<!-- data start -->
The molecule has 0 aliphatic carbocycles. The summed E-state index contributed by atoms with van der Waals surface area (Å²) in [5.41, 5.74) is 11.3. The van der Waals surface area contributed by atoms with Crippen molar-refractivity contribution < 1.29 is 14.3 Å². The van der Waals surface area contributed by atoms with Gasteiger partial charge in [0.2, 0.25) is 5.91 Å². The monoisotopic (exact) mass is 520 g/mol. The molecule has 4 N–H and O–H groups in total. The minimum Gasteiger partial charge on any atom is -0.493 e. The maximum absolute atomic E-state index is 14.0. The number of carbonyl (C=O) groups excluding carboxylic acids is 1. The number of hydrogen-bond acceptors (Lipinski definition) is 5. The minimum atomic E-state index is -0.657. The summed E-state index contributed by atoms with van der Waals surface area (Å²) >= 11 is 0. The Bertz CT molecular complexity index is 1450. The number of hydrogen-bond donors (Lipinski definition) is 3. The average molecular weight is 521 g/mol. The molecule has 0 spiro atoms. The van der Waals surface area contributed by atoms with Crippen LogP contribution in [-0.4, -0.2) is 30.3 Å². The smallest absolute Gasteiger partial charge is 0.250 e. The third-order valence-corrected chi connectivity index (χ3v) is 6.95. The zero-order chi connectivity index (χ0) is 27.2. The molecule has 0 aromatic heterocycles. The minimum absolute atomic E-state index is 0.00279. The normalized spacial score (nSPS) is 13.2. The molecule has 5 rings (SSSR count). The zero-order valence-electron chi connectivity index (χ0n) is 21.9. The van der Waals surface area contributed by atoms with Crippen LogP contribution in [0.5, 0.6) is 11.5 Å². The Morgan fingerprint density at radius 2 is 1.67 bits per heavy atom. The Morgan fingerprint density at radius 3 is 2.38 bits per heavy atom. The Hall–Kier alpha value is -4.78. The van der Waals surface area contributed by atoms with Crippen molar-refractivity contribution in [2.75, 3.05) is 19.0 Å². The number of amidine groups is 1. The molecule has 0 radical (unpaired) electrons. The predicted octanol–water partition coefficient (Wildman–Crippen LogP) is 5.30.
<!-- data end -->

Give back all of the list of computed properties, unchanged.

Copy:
The molecule has 0 aliphatic carbocycles. The summed E-state index contributed by atoms with van der Waals surface area (Å²) in [5.41, 5.74) is 11.3. The van der Waals surface area contributed by atoms with Crippen molar-refractivity contribution < 1.29 is 14.3 Å². The van der Waals surface area contributed by atoms with Gasteiger partial charge in [0.2, 0.25) is 5.91 Å². The monoisotopic (exact) mass is 520 g/mol. The molecule has 4 N–H and O–H groups in total. The minimum Gasteiger partial charge on any atom is -0.493 e. The maximum absolute atomic E-state index is 14.0. The number of carbonyl (C=O) groups excluding carboxylic acids is 1. The number of hydrogen-bond acceptors (Lipinski definition) is 5. The minimum atomic E-state index is -0.657. The summed E-state index contributed by atoms with van der Waals surface area (Å²) >= 11 is 0. The Bertz CT molecular complexity index is 1450. The number of hydrogen-bond donors (Lipinski definition) is 3. The average molecular weight is 521 g/mol. The molecule has 0 spiro atoms. The van der Waals surface area contributed by atoms with Crippen LogP contribution in [-0.4, -0.2) is 30.3 Å². The smallest absolute Gasteiger partial charge is 0.250 e. The third-order valence-corrected chi connectivity index (χ3v) is 6.95. The zero-order chi connectivity index (χ0) is 27.2. The molecule has 0 aromatic heterocycles. The minimum absolute atomic E-state index is 0.00279. The normalized spacial score (nSPS) is 13.2. The molecule has 5 rings (SSSR count). The zero-order valence-electron chi connectivity index (χ0n) is 21.9. The van der Waals surface area contributed by atoms with Crippen LogP contribution in [0.5, 0.6) is 11.5 Å². The Morgan fingerprint density at radius 2 is 1.67 bits per heavy atom. The Morgan fingerprint density at radius 3 is 2.38 bits per heavy atom. The Hall–Kier alpha value is -4.78. The van der Waals surface area contributed by atoms with Crippen molar-refractivity contribution in [2.75, 3.05) is 19.0 Å². The number of amidine groups is 1. The molecule has 0 radical (unpaired) electrons. The predicted octanol–water partition coefficient (Wildman–Crippen LogP) is 5.30.